Colonel Roderick Decker stood patiently in front of his superior officer's desk. It was not a good day. At the moment, he was engaged in something he had always loathed – asking permission.

But the United States Army was a funny thing. A very bureaucratic funny thing. Requests were channeled through countless offices, corridors. Hell, they'd probably consulted the Pentagon janitors on Iranscam before Colonel North ever took the stand. But that was the way it was done. And Decker was, above all, a military man.

General McFarland nodded at the colonel, indicating he should proceed. Decker squared his shoulders. "The bottom line, sir, is that in all the time we've been tracking Smith, Peck and Baracus, we've been neglecting what I believe to be a vital link in their chain of successes."

McFarland looked bored. Decker couldn't tell if it was actual boredom or the façade many upper echelons put on when they knew they were about to be asked for something. "Get to the point, will you Decker?"

"I believe they have been assisted by a fourth party, sir." This was Decker's big moment, and he rose to it. "With whose help they have been able to slip through our grasp time and time again."

"And who might that be?"

"General, I believe Captain H. M. Murdock knows a great deal more about the A-Team than he is willing to admit."

McFarland ceased to look bored and began looking amused. "You know as well as I do that Captain Murdock is mentally unstable. He'd be about as much use to Hannibal Smith as…"

"I disagree, General. I'm convinced Captain Murdock is very much aware of his role in Smith's plans. He was the Team's pilot in 'Nam. And he flew them to the bank job in Hanoi."

"That was years ago. Murdock's been locked up in the V.A. Hospital's nut hatch for as long as I've been behind this desk. On what do you base your allegations?"

Decker continued with calm reserve. "Gut feeling, sir. I know Murdock is lying."

"And if he's been lying for ten years, what do you suggest will make him tell the truth now?"

The colonel pulled out his trump. "I request permission to administer sodium pentothal to Captain Murdock and conduct a… thorough… investigation."

McFarland sat back in his chair. He had to admit he was intrigued. Decker showed far more resourcefulness and persistence than any other man assigned to the case of the elusive A-Team over the years. He'd even caught them a couple of times. Yes, he just might be the man. The A-Team had been at large far too long. But there were still some things to consider. "That's contrary to regulations, I'm sure you're aware."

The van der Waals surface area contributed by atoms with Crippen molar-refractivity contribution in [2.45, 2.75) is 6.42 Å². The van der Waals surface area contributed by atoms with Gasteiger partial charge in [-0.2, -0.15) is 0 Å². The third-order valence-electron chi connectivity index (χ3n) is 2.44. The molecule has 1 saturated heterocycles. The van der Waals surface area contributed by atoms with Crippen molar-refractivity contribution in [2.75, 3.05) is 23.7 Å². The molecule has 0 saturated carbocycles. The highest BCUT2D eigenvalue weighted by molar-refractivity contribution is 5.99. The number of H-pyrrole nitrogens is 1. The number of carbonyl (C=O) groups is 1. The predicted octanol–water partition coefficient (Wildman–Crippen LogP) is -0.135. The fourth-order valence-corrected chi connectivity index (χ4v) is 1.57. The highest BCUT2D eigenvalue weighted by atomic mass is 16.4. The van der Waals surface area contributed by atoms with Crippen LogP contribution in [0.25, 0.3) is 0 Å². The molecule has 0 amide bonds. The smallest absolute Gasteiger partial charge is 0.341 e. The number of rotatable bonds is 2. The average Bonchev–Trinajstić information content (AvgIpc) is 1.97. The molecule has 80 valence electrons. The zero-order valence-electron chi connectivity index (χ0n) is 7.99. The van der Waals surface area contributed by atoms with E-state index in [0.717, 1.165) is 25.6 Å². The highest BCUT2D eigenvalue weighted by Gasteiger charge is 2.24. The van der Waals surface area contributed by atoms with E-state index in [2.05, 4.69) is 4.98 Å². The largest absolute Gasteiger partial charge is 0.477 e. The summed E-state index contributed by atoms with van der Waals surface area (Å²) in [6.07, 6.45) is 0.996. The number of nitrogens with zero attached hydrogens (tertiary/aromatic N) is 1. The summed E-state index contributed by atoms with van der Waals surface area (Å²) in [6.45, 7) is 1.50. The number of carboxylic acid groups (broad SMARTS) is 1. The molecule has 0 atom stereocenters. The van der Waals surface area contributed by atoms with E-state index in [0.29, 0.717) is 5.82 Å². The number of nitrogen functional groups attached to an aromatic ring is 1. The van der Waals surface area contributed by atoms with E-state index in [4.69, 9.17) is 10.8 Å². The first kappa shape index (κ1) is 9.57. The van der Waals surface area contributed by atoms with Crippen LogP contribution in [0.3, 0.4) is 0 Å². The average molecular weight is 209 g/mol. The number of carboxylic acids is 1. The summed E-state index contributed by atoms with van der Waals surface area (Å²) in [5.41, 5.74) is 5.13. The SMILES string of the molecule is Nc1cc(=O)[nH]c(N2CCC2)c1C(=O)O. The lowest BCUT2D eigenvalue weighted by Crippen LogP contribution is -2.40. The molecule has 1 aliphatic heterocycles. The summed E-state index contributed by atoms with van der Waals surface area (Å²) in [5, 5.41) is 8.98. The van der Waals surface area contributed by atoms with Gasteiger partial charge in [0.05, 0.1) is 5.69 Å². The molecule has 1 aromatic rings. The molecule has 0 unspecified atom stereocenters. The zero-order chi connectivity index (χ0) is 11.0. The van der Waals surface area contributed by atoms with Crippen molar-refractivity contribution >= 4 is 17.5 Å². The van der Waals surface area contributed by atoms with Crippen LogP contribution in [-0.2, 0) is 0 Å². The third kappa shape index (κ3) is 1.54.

"I am aware of that, sir."

The general studied Decker's face. It was nearly expressionless – a good sign. "You've been after the A-Team for quite some time."

"I want them, sir. I want them all."

McFarland nodded thoughtfully. "Very well, Colonel. You may have your thorough interrogation. We'll have Captain Murdock tell us a little story about your A-Team… if he knows one."

Decker felt elated, but dared not let it show. Things were looking up. "Thank you, sir. I'm sure we'll find Murdock's revelations most interesting."

He saluted and turned to leave the office, stopping and turning back when the General spoke again. "I'm counting on you, Decker."

"We'll get them this time, sir."

"I hope so, for your sake." McFarland watched as the colonel left his office. For once, he wasn't sure he had done the right thing. Decker's request was highly unusual. But Decker was a good man, a career man, and if they never took any chances, there was no way they would ever apprehend the A-Team.

The A-Team played by one set of rules – their own. No one knew that better than Decker.

00o00

The complex on Pico Boulevard was sandwiched between two new and nearly identical high-rises; it looked like something wedged between bookends. A business meeting was in progress in the living room of Apartment 4-J. The four men in attendance were not average businessmen, however, and the subject of their discussion was no ordinary topic.

The tallest of the men had the floor, and he held the attention of the others with no effort at all. "They're in the bag."

"We're talkin' about the A-Team," one of the others reminded him. "Not a bunch of two-bit bail jumpers. They ain't gonna bag so easy."

The tall man turned on him, fire in his eyes. "You backin' out, Jeff? Now's the time. Tell me now."

Jeff backed up two steps. "Cool out… I didn't say anything about backin' out. All I want to know is…"

"Well, that's good," the original speaker interrupted. "You just keep it that way." He began to speak to the rest of the group collectively. "Just in case the rest of you are as curious as ol' Jeff over there, you just listen to me. We got no chance against this A-Team, you got that? No chance at all."

The other three bounty hunters cast uncertain glances in his direction, but all were careful not to make it obvious that they doubted him. The general consensus was that Hugh Perry was insane. Not one man in the room disputed that. He was known for his talent, his record, and his volatile temperament. He was not known for compassion.

Nevertheless, the one known as Mike murmured under his breath, "Well, ain't that just brilliant?"

If Perry heard him, he gave no indication. "You heard me right. No chance – in a fair fight. They're commandos; they know how to use every combat weapon ever invented. Head on, we're dead before we start. But we're gonna get their guard down, and then we got the element of surprise on our side. Then we got a shot."